Ideas pour in to replace Pittsburgh’s controversial Stephen Foster statue
They include an abolitionist, suffragette, newspaper editor, entrepreneur, educator, police officer and several musicians — and all are black women.
They’re among a growing list of nominees suggested as subjects for a monument to honor African American women in Pittsburgh that will replace a landmark statue of songwriter Stephen Foster that’s sparked controversy for years. Pittsburgh is planning to move the Foster statue next month and place it in storage while searching for a permanent home in a private location, Mayor Bill Peduto said.
“I find it to be really interesting as I’m learning about people that I had not heard of before as people and friends are sending recommendations,” Peduto said. “This morning, I got (an email) from a school teacher who wants to make it an assignment for her class. … That’s exactly the type of interaction that we’re looking for.”
Pittsburgh has asked the public to weigh in and offer online suggestions for the replacement. The survey so far has prompted nearly 800 responses, according to Lindsay Powell, a policy analyst in the mayor’s office, who is helping to steer the project.
“I think that’s the wonderful thing about this project. I’m learning so much,” Powell said.
But some of the responders have objected to the city honoring black women. Two callers wanted to know why the city isn’t honoring white women, said Keyva Clark, Peduto’s spokeswoman, who took those calls.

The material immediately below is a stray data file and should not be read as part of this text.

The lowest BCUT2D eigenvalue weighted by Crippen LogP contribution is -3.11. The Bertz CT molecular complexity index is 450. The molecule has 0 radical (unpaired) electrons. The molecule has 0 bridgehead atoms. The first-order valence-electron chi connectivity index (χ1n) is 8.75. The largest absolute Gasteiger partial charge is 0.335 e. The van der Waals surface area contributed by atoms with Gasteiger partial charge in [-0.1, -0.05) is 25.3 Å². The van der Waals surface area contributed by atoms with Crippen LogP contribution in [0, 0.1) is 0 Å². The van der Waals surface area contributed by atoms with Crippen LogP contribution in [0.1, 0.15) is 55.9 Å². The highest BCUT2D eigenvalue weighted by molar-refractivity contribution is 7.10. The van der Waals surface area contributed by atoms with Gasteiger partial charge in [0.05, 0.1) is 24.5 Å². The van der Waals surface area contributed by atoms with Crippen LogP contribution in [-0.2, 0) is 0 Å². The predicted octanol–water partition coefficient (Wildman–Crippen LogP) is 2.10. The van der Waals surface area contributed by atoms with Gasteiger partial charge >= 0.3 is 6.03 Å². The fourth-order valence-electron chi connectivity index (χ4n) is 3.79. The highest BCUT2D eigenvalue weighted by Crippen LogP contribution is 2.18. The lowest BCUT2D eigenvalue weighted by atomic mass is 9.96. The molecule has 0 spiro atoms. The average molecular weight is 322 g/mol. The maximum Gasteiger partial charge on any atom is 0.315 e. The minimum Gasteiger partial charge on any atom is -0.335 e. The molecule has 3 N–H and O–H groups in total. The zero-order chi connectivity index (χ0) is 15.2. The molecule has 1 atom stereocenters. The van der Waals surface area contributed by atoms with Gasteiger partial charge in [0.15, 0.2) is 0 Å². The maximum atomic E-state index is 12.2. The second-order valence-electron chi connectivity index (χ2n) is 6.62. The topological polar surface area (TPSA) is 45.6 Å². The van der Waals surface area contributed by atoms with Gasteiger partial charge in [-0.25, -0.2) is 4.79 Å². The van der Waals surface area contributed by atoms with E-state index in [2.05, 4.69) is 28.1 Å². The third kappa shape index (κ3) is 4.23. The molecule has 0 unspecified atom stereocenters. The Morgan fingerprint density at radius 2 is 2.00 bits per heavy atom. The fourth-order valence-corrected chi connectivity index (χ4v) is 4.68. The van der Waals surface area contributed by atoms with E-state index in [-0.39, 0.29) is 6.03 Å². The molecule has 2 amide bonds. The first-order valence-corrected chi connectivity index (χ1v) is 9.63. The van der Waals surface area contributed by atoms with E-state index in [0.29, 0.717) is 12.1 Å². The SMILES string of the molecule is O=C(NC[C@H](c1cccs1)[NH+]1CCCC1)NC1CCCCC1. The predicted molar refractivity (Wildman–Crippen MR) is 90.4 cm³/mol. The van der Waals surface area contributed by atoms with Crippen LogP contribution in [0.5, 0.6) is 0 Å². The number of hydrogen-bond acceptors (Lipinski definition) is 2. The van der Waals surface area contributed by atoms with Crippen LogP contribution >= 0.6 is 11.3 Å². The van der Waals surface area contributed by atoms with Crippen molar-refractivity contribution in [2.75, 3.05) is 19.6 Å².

“I keep getting all the divisive ones,” she said.
Powell said officials realized while discussing the Foster statue’s fate that among the 168 city-owned public art exhibits, few were dedicated to women and none of them recognized black women.
“I’m interested in learning about great Pittsburghers, and I would hope that people could put any controversy behind them and understand that a major city like Pittsburgh should never be in a situation where there isn’t one recognition of African American women after they’ve contributed so much to the city,” Peduto said.
Some of the names are familiar:
• Pianist Patricia Prattis Jennings of Rosslyn Farms, who performed for decades with the Pittsburgh Symphony Orchestra and in 1966 became the first black woman signed to a full contract with a major American symphony orchestra.
• The late Helen Faison, who earned bachelor’s, master’s and doctorate degrees from the University of Pittsburgh and became the first black female principal of a school in the city. Pittsburgh Faison K-5 in Homewood is named in her honor.
• Gwendolyn J. Elliott, late founder of Gwen’s Girls, a nonprofit dedicated to helping girls living in poverty, and the city’s first black female police commander.
Others have stumped Peduto, a student of Pittsburgh history.
“I didn’t realize that the first (black) woman to head a major newspaper worked for the Courier,” Peduto said.
He was referring to the late Hazel B. Garland, who served as editor-in-chief of the New Pittsburgh Courier.
Other nominees include Daisy Elizabeth Lampkin, who died in 1965, a suffragette and the first woman elected to the national board of the NAACP, and acclaimed East Liberty jazz pianist, Mary Lou Williams, who died in 1981.
The Foster statue has triggered controversy because it depicts Foster, who lived in Lawrenceville, standing above what many have described as a black slave strumming a banjo. Critics describe it as demeaning to blacks, while others view it as Foster gaining inspiration from a black musician.
It stands along Forbes Avenue at the entrance to Schenley Park.
“We will have an alternative location where we will safely store it inside until such time that we will find a new home,” Peduto said.
Bob Bauder is a Tribune-Review staff writer. Reach him at 412-765-2312, firstname.lastname@example.org or via Twitter @bobbauder.